So begins a thrilling adventure for the young witch in which she travels with Moreg to find an oublier (pronounced oo-blee-hair), that is, a forgotten teller, someone who can read people’s memories of the past. Taking along her monster-under-the-bed, Oswin, a rather cranky creature called a kobold (or is he actually half cat? Don’t mention that to him!) who spends most of his time inside Granny Flossy’s carpet bag. Kobolds are excellent at telling when someone is lying, not to mention resisting most forms of magic. So he turns out to be a useful and loyal companion to Willow on her travels.

Things take an unfortunate turn when the apparently invincible Moreg is, to Willow’s horror, imprisoned by the Brothers of Wol – a sect of robe-wearing, authoritarian fellows who are, unfortunately, very much against all kinds of magic, and witches in particular. Willow and Oswin must go it alone, but not before Moreg entrusts her with her StoryPass, a compass-like device that guides her in moments of uncertainty with chucklesome statements like ‘If I Were You, I’d Run’.

Willow rises to the challenge and gets on her magic broom Whisper, encountering a number of colourful characters along her way. Indeed, she makes some excellent friends, including the absent-minded oublier Nolin Sometimes, who has the distracting habit of going into a trance when he reads someone’s memories; the dragon Feathering, whose egg happened to hatch last Tuesday – and who has been left distraught with an empty egg, his baby dragon missing; Essential Jones, a bespectacled young witch who can freeze things; and Calamity Troll, whose fierce reputation is tempered by a secret she harbours.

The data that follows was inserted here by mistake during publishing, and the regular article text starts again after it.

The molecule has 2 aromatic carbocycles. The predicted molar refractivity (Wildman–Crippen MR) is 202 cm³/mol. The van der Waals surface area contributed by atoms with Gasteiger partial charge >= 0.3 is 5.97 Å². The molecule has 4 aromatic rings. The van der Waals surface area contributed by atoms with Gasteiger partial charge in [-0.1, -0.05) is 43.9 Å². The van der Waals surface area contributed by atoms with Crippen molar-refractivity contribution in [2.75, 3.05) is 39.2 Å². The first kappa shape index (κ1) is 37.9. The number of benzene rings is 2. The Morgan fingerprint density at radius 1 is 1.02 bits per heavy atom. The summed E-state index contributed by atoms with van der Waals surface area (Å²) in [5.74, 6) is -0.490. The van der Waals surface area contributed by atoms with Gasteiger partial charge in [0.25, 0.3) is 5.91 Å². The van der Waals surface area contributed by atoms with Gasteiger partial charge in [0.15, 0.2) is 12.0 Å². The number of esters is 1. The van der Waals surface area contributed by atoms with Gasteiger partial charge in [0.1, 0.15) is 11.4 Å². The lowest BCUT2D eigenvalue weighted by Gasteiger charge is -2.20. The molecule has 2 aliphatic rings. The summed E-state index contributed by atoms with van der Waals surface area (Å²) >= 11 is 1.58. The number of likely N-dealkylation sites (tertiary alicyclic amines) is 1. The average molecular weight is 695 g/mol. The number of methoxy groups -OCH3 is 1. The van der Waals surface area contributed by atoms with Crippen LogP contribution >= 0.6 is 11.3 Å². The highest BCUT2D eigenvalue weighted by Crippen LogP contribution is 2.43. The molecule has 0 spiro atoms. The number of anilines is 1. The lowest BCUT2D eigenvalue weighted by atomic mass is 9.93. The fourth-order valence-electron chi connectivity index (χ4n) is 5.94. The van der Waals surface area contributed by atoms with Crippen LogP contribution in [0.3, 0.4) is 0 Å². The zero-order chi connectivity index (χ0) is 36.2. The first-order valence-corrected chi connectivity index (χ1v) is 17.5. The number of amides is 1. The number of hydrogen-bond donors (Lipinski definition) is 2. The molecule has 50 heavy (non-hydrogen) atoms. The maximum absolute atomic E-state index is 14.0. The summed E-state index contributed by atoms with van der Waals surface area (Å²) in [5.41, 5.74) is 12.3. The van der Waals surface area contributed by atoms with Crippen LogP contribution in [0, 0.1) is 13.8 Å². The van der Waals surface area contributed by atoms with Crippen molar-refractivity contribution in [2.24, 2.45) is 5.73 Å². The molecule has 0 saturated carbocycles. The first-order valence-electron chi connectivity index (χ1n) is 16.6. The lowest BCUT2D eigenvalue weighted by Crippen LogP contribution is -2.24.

Willow, of course, ultimately triumphs over the stealer of the lost day (for it has been stolen), restoring that which had been forgotten and revealing, poignantly, her own painful truth about that lost Tuesday.

In Starfell, Dominique Valente has created a rich world with its own distinct rules of magic, populated by unforgettable, often extremely funny characters who occupy wonderfully original settings (Nolin Sometimes’s stilt house of botanical peculiarities is a particular delight, as is his moon garden). And in Willow, she has created a heroine who is sympathetic, brave and resourceful. The pace is non-stop; indeed there are so many twists and turns that it is sometimes hard to follow, and you find yourself turning back a few pages to remind yourself what happened with such-and-such, or who so-and-so was again. But this is a small complaint.

For lovers of fantasy, magic and adventure, or just for those who enjoy a great story with an ensemble of fun characters, there is plenty in this impressive debut to engage.

Starfell: Willow Moss and the Lost Day is published by HarperCollins Children’s and is available here.


Dominique Valente


Lover of grumpy monsters, quirky dragons, magic and mad things, gardens that whisper and houses that breathe. The coffee helps. The anxiety doesn’t. Has one arm. Fairly certain has some Benjamin Button type disease where you get younger as you grow older. Would love a hut on a cliff with a sea garden, and a pet whale. Will settle for a cup of coffee and cake and something good to read.

Reviewed by Michael Stevens